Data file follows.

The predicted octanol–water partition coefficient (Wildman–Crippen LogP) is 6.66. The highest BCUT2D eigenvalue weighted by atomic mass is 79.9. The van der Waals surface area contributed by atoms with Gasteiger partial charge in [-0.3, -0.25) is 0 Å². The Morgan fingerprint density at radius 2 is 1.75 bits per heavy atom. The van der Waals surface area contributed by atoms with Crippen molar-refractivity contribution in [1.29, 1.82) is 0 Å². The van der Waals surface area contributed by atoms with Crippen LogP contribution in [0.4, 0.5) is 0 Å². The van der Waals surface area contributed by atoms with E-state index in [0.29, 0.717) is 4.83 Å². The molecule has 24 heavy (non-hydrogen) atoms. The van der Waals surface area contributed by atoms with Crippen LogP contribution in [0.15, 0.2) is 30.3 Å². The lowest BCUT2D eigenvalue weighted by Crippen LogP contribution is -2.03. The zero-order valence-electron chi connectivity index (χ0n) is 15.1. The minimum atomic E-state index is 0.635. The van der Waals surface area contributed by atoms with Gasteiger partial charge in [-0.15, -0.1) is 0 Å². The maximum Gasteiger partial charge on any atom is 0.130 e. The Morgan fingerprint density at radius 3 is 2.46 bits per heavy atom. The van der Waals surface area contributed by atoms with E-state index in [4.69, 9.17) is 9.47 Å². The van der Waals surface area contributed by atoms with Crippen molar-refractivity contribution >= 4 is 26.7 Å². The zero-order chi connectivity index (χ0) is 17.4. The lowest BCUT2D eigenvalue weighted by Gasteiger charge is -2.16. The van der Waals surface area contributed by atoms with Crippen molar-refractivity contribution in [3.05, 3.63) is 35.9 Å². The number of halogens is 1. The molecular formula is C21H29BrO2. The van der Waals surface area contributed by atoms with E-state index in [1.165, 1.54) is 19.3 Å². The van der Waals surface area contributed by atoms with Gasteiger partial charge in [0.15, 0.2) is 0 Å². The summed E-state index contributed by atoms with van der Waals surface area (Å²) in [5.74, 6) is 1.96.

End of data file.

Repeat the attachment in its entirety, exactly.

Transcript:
The predicted octanol–water partition coefficient (Wildman–Crippen LogP) is 6.66. The highest BCUT2D eigenvalue weighted by atomic mass is 79.9. The van der Waals surface area contributed by atoms with Gasteiger partial charge in [-0.3, -0.25) is 0 Å². The Morgan fingerprint density at radius 2 is 1.75 bits per heavy atom. The van der Waals surface area contributed by atoms with Crippen molar-refractivity contribution in [1.29, 1.82) is 0 Å². The van der Waals surface area contributed by atoms with Crippen LogP contribution in [0.4, 0.5) is 0 Å². The van der Waals surface area contributed by atoms with E-state index in [0.29, 0.717) is 4.83 Å². The molecule has 24 heavy (non-hydrogen) atoms. The van der Waals surface area contributed by atoms with Crippen LogP contribution in [0.15, 0.2) is 30.3 Å². The lowest BCUT2D eigenvalue weighted by Crippen LogP contribution is -2.03. The zero-order valence-electron chi connectivity index (χ0n) is 15.1. The minimum atomic E-state index is 0.635. The van der Waals surface area contributed by atoms with Gasteiger partial charge in [-0.15, -0.1) is 0 Å². The maximum Gasteiger partial charge on any atom is 0.130 e. The Morgan fingerprint density at radius 3 is 2.46 bits per heavy atom. The van der Waals surface area contributed by atoms with E-state index in [4.69, 9.17) is 9.47 Å². The van der Waals surface area contributed by atoms with Crippen molar-refractivity contribution >= 4 is 26.7 Å². The zero-order chi connectivity index (χ0) is 17.4. The lowest BCUT2D eigenvalue weighted by Gasteiger charge is -2.16. The van der Waals surface area contributed by atoms with Crippen molar-refractivity contribution in [3.05, 3.63) is 35.9 Å². The number of halogens is 1. The molecular formula is C21H29BrO2. The van der Waals surface area contributed by atoms with E-state index in [1.165, 1.54) is 19.3 Å². The van der Waals surface area contributed by atoms with Gasteiger partial charge in [0.15, 0.2) is 0 Å². The summed E-state index contributed by atoms with van der Waals surface area (Å²) in [5.74, 6) is 1.96.